Alene Gone Bad said...

Mary Beck, my state ANA is full of people who promote the status quo. what you have just suggested could be verbatim from the talking points of management and those organizations you suggest are helping nurses. How in the world is a bedside nurse supposed to be more active in his or her workplace when the work week leaves them exhausted and needing at least a full day off out of their personal time to recover and feel human. Burned out, exhausted nurses don't want to be more active in their workplaces. They don't have the energy to join groups. They don't have the money either. And when they try to speak up in the workplace, they are dismissed or burned at the stake for questioning or having creative thoughts. Management finds ways to backstab them and put pressure on them to get rid of them. The changes you speak of that have modernized nursing are looking pretty pathetic these days, we seem to be going back to the dark ages of workplace abuses and dangerous staffing levels. Where is the ANA and Magnet in policing these abuses? Nowhere to be seen, they look the other way and focus on advance practice nursing. You're propagating conditions that encourage nurses to become advance practice nurses, but ignoring the plight of the registered nurse who doesn't want to do advanced practice. Your organizations are hurting nurses, not helping them. You mention mentors? Where are the mentors? You tell me! I didn't have any mentors for my first 2 years as a new grad! I had backstabbers. I had young-eaters. When I changed to a different area, there was no mentoring. The entrenched nurses who had been there for 20 years did everything in their power to keep things the same and resisted my ideas for change at every opportunity. They didn't mentor me, they backstabbed me. You say we should learn from that behavior? You don't stand on the shoulders of those who came before you. You step on the heads of those who come after you, and kick them when they're down. You're right about nurses being passive. They do bitch to each other in small groups. They are scared, tired, and feel overpowered by those in power who lead by force and not by welcoming new blood. The existing nursing organizations are not helping anyone but the big money interests these days. The existing nursing organizations have failed us. Joining them is expensive, and you can't make change in them because they are full of the old guard, and promote education in ways that are not beneficial to all nurses. If the organizations really wanted to help, they would act as advocates for working nurses, make nursing education less expensive, ensure that employers provide safe environments to grow new nurses, allow nurses to have safe staffing levels, stand up to the corporate interests that work against nurses, help us figure out reasonable workloads to span a 12 hour shift so the nurses can get breaks, refresh our minds, think and breathe. We have come to this place because of the big nursing organizations' failure to do these things. It is time for a change, and a different approach. We've seen the cycle too many times already- nursing shortage, scramble to promote nursing, shortage of faculty to educate, wait lists to get into nursing school, glut of new nurses who can't get jobs, burning out the old ones. The same will happen with nurse practitioners as you move toward forcing them to get doctorates. The schools don't even have their ducks in a row to provide doctoral programs with any meaning for the coming wave of advance practice nurses who will be forced to get these degrees, at huge cost to themselves. Don't tell me nurses should join your organizations. Your organizations are heavily invested in nothing but the same moneyed interests who are ruining nurses. Enough said.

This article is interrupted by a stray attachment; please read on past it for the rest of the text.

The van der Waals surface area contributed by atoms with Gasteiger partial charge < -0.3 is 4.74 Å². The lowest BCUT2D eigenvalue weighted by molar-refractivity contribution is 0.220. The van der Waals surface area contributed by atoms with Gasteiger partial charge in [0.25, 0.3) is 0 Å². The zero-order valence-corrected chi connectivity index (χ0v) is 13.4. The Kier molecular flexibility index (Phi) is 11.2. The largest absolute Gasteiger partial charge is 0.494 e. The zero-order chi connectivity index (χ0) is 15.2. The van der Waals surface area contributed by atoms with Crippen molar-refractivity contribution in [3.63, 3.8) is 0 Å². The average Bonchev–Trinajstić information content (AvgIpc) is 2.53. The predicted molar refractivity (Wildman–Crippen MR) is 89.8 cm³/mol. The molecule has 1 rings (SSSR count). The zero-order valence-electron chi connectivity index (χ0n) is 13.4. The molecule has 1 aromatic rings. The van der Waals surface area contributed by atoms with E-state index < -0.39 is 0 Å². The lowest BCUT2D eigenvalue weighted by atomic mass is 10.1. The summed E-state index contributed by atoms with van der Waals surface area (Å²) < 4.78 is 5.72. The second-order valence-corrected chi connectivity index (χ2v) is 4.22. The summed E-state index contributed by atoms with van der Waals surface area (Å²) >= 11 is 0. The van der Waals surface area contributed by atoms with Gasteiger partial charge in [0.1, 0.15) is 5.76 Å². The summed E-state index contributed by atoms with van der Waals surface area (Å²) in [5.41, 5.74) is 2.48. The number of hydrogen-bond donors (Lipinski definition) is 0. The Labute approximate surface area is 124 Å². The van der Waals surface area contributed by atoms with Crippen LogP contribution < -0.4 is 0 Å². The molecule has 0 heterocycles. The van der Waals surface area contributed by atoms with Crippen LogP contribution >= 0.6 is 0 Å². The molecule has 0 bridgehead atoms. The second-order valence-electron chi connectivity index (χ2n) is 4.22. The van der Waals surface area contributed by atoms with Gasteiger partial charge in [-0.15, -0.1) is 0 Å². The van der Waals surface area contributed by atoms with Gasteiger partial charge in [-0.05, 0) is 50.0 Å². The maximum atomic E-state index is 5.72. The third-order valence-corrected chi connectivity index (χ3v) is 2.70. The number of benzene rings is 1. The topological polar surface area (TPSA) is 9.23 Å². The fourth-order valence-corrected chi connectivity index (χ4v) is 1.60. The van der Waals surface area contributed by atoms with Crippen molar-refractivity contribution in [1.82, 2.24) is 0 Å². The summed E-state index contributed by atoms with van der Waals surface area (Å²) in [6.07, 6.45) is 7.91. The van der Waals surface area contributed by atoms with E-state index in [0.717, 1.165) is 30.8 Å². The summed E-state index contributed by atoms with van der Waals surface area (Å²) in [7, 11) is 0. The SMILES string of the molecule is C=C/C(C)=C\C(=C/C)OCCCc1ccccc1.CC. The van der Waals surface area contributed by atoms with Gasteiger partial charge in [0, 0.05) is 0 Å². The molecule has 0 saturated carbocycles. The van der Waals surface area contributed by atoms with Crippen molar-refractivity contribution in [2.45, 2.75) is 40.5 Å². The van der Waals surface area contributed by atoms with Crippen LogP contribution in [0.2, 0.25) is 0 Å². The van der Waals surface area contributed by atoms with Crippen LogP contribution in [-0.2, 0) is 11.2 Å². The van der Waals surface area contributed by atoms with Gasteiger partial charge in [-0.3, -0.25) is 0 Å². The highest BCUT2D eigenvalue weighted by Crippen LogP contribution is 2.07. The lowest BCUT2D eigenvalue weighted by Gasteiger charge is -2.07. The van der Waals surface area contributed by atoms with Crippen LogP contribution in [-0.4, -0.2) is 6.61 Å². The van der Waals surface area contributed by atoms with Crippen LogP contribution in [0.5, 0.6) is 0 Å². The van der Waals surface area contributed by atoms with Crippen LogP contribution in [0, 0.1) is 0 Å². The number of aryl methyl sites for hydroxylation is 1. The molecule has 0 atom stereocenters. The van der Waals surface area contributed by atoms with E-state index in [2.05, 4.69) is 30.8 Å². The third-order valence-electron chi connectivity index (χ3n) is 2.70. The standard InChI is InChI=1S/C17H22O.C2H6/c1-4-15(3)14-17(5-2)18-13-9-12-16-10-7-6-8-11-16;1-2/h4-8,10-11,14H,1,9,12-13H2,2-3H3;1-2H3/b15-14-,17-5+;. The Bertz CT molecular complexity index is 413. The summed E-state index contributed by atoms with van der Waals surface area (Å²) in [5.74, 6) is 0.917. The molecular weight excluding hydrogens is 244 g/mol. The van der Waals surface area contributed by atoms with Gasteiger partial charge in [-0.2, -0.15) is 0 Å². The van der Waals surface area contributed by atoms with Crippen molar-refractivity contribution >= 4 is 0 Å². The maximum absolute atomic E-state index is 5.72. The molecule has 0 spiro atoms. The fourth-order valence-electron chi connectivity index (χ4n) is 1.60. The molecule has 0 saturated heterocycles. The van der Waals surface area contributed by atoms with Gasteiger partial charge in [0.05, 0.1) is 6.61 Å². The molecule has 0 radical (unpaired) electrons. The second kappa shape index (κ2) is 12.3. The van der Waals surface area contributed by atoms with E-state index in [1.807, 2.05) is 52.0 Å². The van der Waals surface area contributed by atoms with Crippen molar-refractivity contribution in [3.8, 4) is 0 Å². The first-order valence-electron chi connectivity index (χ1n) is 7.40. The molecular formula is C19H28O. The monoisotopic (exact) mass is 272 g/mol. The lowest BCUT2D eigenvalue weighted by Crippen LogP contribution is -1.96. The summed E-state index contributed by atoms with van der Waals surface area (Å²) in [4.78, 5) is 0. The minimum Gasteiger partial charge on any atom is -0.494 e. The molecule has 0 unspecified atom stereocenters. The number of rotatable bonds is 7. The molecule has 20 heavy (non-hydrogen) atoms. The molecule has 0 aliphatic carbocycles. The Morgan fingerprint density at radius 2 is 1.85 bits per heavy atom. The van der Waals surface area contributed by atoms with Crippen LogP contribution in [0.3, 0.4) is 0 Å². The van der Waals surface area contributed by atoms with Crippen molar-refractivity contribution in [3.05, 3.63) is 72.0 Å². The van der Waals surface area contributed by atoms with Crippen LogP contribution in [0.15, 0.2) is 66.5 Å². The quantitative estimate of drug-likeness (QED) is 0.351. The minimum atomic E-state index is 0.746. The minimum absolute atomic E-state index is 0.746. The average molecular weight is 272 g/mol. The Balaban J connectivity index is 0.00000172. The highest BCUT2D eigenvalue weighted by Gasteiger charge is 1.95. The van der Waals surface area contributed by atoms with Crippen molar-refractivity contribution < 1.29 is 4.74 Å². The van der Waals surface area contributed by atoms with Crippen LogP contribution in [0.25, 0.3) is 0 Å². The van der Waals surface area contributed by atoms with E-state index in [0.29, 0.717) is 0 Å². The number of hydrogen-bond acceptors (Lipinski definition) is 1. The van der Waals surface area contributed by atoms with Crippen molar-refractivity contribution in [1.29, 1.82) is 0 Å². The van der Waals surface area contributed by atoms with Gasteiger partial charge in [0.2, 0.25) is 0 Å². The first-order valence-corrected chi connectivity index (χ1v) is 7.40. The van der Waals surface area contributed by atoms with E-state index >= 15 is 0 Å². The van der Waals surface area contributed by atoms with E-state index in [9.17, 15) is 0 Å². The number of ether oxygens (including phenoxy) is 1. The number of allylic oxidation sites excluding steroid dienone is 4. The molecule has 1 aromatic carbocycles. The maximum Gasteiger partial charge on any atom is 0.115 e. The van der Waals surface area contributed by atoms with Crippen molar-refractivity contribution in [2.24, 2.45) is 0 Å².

Alene Gone Bad said...

Mary Beck I am frustrated, yes. And angry at your comment. I also see how the emotions fly and we start yelling at each other. But I really don't see the mainstream organizations helping further nursing to be a profession that anyone would want to join. Other nurses have tried to start groups and they have been brought down by the nurses themselves fighting against each other. I often wonder if nursing is just a dying profession and traditional nursing has no place in the modern world of health care. Perhaps we will be replaced with robotic assistants who never get tired, can get their batteries recharged and perform patient care. Nurses are not being supported, they are not being recognized as human beings. So maybe this robotic care assistant is the way to go. I'm not even being sarcastic.

elaine said...

I am an RN BSN finishing law school in one year. I want to do patient advocacy. As I am working in a care facility now, it makes me want to do nurse advocacy. I am open to suggestions! Where do you think I am the most needed, and doing what? Get specific.

Alene Gone Bad said...

Elaine, Thank you for your interest and stepping up! To get started, please either friend me on Facebook or check out The Future of Nursing (new FB group formed today) and The Truth About Nursing and NAASA, which is Nurse Advocacy Awareness and Support of America Colorado Chapter and contact me. We are starting by generating ideas from interested nurses about where the future of nursing should go so that we can solidify and articulate a common purpose, so that we will all be unified in moving forward. This is very early in the formative stages. Looking forward to hearing from you. Thank you.